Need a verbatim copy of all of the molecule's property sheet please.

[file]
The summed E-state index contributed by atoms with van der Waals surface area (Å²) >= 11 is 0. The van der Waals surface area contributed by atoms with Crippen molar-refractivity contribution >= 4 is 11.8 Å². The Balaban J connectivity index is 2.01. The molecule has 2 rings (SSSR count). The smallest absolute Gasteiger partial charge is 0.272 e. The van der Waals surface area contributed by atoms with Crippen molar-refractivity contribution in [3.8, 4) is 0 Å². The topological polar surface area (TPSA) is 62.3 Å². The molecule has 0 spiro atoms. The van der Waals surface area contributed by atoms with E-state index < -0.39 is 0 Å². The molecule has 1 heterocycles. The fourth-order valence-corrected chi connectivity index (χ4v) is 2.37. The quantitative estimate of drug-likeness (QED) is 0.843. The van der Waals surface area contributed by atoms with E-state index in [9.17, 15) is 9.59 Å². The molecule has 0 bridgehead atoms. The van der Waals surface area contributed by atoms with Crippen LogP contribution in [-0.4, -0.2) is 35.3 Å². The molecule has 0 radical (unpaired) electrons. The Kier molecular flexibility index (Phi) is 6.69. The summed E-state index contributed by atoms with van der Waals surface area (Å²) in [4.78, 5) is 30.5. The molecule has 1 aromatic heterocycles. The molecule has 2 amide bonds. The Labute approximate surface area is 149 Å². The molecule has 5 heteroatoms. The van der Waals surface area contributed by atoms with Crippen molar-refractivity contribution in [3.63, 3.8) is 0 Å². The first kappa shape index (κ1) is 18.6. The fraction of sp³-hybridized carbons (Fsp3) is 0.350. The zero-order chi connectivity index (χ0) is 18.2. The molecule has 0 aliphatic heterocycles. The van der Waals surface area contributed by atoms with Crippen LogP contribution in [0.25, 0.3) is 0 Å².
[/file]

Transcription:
The summed E-state index contributed by atoms with van der Waals surface area (Å²) >= 11 is 0. The van der Waals surface area contributed by atoms with Crippen molar-refractivity contribution >= 4 is 11.8 Å². The Balaban J connectivity index is 2.01. The molecule has 2 rings (SSSR count). The smallest absolute Gasteiger partial charge is 0.272 e. The van der Waals surface area contributed by atoms with Crippen molar-refractivity contribution in [3.8, 4) is 0 Å². The topological polar surface area (TPSA) is 62.3 Å². The molecule has 0 spiro atoms. The van der Waals surface area contributed by atoms with E-state index < -0.39 is 0 Å². The molecule has 1 heterocycles. The fourth-order valence-corrected chi connectivity index (χ4v) is 2.37. The quantitative estimate of drug-likeness (QED) is 0.843. The van der Waals surface area contributed by atoms with E-state index in [9.17, 15) is 9.59 Å². The molecule has 0 bridgehead atoms. The van der Waals surface area contributed by atoms with Crippen LogP contribution in [-0.4, -0.2) is 35.3 Å². The molecule has 0 radical (unpaired) electrons. The Kier molecular flexibility index (Phi) is 6.69. The summed E-state index contributed by atoms with van der Waals surface area (Å²) in [4.78, 5) is 30.5. The molecule has 1 aromatic heterocycles. The molecule has 2 amide bonds. The Labute approximate surface area is 149 Å². The molecule has 5 heteroatoms. The van der Waals surface area contributed by atoms with Crippen molar-refractivity contribution in [3.63, 3.8) is 0 Å². The first kappa shape index (κ1) is 18.6. The fraction of sp³-hybridized carbons (Fsp3) is 0.350. The zero-order chi connectivity index (χ0) is 18.2. The molecule has 0 aliphatic heterocycles. The van der Waals surface area contributed by atoms with Crippen LogP contribution in [0.25, 0.3) is 0 Å².